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2013 Chevrolet Malibu LTZ 2.0L Turbo First Drive

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All-new for 2013, Chevrolet brings their redesigned entry-level midsized Malibu sedan to the game eager to run with the competition. In most respects the all-new Chevrolet Malibu is a modest attempt to keep the segment on a level playing field with some added refinement, sports-appeal and luxury without inflating the price. In many ways Chevrolet has accomplished this task but has to face its tough and relentless competition head-on in a perpetual battle.

Completely redesigned inside and out, the new 2013 Chevrolet Malibu gets a new-found recognition from the re-sculpted front fascia to the Camaro-inspired tail lights. You cannot deny broadcasting Chevrolet’s aim to use the sporty appeal of the Camaro and trickle the design into the new Malibu. If the tail lights do not give it away then the new gauge cluster, similar to the Camaro’s also, will do the trick.

Most times it is a good thing to incorporate an automotive brand’s new, fresh look into many, if not all, of its vehicles. The Malibu shares many of those qualities with an added bonus of getting the sporty Camaro’s unique characteristics throughout. Still, the new 2013 Chevrolet Malibu is an affordable sedan improved in just about every aspect over its predecessor.

I had the chance to drive the new 2013 Malibu LTZ trim equipped with the 2.0-liter 4-cylinder turbocharged engine, producing a healthy 259 horsepower at 5500 rpm and 260 lb-ft of torque at a low 1700 rpm. The new turbo engine, same as found in the turbo version of the new Cadillac ATS and Buick Regal GS, only slightly less power in the Malibu, works exceptionally well for Chevy’s new cash-cow sedan. Although the EPA fuel numbers are a bit short from direct competition, the 2.0-liter turbo 4-banger is the better choice of powertrains for the Malibu compared to the 197 horsepower 2.5-liter engine as well as the Eco variant of the Malibu with the same 2.5-liter in addition to a 15-hp electric assist motor. You will surely get better EPA fuel consumption figures from the 2.5-liter mill and Eco version of the 2.5, but with slightly less power and low-end grunt.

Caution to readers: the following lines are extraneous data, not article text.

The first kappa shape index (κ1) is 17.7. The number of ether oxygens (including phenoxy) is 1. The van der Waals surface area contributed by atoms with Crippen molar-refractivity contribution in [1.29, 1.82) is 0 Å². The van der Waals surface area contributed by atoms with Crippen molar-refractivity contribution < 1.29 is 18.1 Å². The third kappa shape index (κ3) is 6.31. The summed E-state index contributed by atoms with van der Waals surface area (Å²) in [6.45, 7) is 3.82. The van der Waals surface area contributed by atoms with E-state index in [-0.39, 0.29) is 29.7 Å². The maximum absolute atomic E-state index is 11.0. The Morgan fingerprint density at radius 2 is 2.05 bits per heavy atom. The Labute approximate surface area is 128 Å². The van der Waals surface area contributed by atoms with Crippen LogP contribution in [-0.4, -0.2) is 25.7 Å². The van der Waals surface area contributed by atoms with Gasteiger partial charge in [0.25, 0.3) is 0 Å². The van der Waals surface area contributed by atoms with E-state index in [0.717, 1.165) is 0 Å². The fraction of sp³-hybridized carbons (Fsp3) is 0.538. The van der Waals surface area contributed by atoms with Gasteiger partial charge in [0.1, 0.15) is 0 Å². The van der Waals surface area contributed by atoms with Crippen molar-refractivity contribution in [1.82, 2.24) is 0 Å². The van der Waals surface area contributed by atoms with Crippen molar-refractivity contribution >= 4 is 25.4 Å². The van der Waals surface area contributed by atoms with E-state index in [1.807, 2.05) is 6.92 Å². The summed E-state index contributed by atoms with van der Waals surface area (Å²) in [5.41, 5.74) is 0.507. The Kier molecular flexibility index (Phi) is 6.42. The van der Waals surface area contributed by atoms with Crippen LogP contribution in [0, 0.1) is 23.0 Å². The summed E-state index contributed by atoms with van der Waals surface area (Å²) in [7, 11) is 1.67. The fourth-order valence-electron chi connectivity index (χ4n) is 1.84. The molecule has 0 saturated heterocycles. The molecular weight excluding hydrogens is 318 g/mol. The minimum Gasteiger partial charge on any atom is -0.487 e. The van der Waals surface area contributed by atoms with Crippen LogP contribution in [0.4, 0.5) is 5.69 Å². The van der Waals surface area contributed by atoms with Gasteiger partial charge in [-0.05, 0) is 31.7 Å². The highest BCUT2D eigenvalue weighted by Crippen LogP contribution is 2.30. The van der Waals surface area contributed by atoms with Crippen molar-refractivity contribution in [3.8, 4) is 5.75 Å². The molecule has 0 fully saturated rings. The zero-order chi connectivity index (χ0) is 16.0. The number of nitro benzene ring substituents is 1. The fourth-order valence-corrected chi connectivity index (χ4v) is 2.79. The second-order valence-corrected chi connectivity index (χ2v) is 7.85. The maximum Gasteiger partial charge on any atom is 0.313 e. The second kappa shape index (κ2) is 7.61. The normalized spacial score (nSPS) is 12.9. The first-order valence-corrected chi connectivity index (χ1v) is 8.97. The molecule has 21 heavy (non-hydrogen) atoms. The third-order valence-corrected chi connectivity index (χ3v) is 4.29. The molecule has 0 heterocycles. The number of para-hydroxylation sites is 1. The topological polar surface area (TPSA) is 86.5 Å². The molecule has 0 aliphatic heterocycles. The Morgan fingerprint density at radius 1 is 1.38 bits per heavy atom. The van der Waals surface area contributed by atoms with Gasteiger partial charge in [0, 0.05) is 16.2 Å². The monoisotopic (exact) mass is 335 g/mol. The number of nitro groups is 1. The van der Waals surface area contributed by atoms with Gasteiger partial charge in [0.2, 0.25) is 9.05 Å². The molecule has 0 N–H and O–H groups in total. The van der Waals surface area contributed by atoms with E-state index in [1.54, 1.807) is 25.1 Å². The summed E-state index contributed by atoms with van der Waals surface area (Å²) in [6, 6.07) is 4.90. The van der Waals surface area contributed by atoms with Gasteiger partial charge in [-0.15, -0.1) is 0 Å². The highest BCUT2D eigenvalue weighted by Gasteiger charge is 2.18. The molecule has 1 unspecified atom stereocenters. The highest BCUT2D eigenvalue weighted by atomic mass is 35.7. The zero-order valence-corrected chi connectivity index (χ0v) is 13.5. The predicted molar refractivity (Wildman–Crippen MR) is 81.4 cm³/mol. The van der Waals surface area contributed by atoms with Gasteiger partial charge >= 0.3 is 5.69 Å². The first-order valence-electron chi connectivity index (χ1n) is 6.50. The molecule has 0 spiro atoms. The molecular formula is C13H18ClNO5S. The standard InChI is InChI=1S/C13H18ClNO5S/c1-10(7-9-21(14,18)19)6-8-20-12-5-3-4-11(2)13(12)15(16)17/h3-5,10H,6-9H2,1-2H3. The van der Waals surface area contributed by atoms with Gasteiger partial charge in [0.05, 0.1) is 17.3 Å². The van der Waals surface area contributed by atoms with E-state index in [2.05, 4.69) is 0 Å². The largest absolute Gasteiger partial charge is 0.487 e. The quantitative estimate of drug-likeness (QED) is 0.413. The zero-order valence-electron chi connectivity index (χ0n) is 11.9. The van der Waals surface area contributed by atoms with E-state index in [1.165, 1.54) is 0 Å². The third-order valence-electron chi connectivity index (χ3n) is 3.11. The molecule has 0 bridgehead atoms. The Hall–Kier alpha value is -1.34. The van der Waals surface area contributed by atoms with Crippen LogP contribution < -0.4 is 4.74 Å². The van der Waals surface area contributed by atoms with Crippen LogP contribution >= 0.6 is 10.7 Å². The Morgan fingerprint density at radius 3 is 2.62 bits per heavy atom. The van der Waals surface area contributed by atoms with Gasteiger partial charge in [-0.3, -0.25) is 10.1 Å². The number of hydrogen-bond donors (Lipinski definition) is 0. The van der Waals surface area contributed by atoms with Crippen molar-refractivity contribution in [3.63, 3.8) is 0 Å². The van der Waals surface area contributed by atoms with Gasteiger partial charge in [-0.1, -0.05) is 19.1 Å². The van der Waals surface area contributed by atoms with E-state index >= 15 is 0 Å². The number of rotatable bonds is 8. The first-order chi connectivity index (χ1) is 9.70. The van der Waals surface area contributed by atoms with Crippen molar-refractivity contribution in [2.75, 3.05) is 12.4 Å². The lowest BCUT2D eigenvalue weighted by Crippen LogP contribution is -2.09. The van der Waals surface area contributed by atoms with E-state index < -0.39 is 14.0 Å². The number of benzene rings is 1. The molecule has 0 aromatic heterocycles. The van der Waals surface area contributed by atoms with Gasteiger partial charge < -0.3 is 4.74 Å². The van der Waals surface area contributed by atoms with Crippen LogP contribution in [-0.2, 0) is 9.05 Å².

All 2013 Malibu trim levels (LS, LT, Eco and LTZ – varying multiple number stages) get a 6-speed automatic transmission directing power to the front wheels. A manual shifting mode is somewhat of a novelty as it only offers rocker-buttons (up and down) atop of the shift knob. It is rather cumbersome to use the controls, which my thought would to completely eliminate them or at least offer shift paddles for the sportier LTZ trim or turbo engine-equipped Malibu. Aside from the quirky manual-shift control, GM’s 6T70 6-speed automatic transmission is up to the task for detecting driving styles and performing smooth shifts. During my time in the peppy 2.0-liter Turbo Malibu, the transmission quickly adapted to my heavy foot and held gears longer, similar somewhat of a sport mode. After driving in a more civilized fashion for about a half a mile, the transmission was back on its normal shifting duty.

EPA figures for my Malibu Ecotech Direct-Injection Turbo 2.0-liter engine come in at a 21 mpg city and 30 mpg highway. Those are not so thrilling figures for a 4-cylinder engine even with 259 horsepower. Possibly to make up for fuel efficiency, the new 2013 Malibu has decent performance taking only 6.3 seconds to make it to 60 mph from a dead stop and landing a respectable 0.86g skid pad lateral accel. Much of the new Malibu LTZ with the turbo engine’s handling abilities is due to a sport-tuned suspension and optional 19-inch aluminum wheels shod in 245/45R all-season tires at all four corners. The sport-tuned suspension follows traits of the Camaro, the rear end is a bit disturbed by some additional unwanted bounce. Basically, the rear shocks, in my opinion, are not dialed in like a front-wheel-drive sedan should be. Over-all ride quality of the new Malibu LTZ turbo is excellent giving the driver a sense of added stability at highway speeds.